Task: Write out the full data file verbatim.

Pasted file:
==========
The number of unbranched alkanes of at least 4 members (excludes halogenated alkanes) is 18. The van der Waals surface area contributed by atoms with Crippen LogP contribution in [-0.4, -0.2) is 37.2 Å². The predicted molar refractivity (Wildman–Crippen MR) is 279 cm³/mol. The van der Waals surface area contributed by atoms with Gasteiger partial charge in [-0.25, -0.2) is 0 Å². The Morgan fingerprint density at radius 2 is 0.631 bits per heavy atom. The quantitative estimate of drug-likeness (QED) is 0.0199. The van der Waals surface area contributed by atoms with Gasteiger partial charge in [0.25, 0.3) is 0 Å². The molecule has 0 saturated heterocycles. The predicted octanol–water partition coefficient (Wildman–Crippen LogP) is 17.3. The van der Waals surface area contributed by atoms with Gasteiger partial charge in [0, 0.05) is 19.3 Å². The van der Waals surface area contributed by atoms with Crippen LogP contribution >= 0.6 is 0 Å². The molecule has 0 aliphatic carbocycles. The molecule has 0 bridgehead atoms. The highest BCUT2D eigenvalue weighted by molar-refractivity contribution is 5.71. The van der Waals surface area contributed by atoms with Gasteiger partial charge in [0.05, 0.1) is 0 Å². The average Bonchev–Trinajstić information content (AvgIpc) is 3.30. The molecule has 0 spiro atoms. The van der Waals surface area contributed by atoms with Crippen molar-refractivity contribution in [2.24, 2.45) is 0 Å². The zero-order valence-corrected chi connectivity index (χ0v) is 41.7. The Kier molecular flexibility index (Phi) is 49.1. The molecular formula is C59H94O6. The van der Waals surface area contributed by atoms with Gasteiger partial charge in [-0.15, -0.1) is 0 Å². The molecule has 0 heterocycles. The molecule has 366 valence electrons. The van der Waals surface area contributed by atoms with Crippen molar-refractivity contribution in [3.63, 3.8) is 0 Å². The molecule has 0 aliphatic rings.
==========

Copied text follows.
The number of unbranched alkanes of at least 4 members (excludes halogenated alkanes) is 18. The van der Waals surface area contributed by atoms with Crippen LogP contribution in [-0.4, -0.2) is 37.2 Å². The predicted molar refractivity (Wildman–Crippen MR) is 279 cm³/mol. The van der Waals surface area contributed by atoms with Gasteiger partial charge in [-0.25, -0.2) is 0 Å². The Morgan fingerprint density at radius 2 is 0.631 bits per heavy atom. The quantitative estimate of drug-likeness (QED) is 0.0199. The van der Waals surface area contributed by atoms with Gasteiger partial charge in [0.25, 0.3) is 0 Å². The molecule has 0 saturated heterocycles. The predicted octanol–water partition coefficient (Wildman–Crippen LogP) is 17.3. The van der Waals surface area contributed by atoms with Gasteiger partial charge in [0, 0.05) is 19.3 Å². The van der Waals surface area contributed by atoms with Crippen LogP contribution >= 0.6 is 0 Å². The molecule has 0 aliphatic carbocycles. The molecule has 0 bridgehead atoms. The highest BCUT2D eigenvalue weighted by molar-refractivity contribution is 5.71. The van der Waals surface area contributed by atoms with Gasteiger partial charge in [0.05, 0.1) is 0 Å². The average Bonchev–Trinajstić information content (AvgIpc) is 3.30. The molecule has 0 spiro atoms. The van der Waals surface area contributed by atoms with Crippen molar-refractivity contribution in [2.24, 2.45) is 0 Å². The zero-order valence-corrected chi connectivity index (χ0v) is 41.7. The Kier molecular flexibility index (Phi) is 49.1. The molecular formula is C59H94O6. The van der Waals surface area contributed by atoms with Gasteiger partial charge in [-0.15, -0.1) is 0 Å². The molecule has 0 heterocycles. The molecule has 366 valence electrons. The van der Waals surface area contributed by atoms with Crippen molar-refractivity contribution in [3.63, 3.8) is 0 Å². The molecule has 0 aliphatic rings.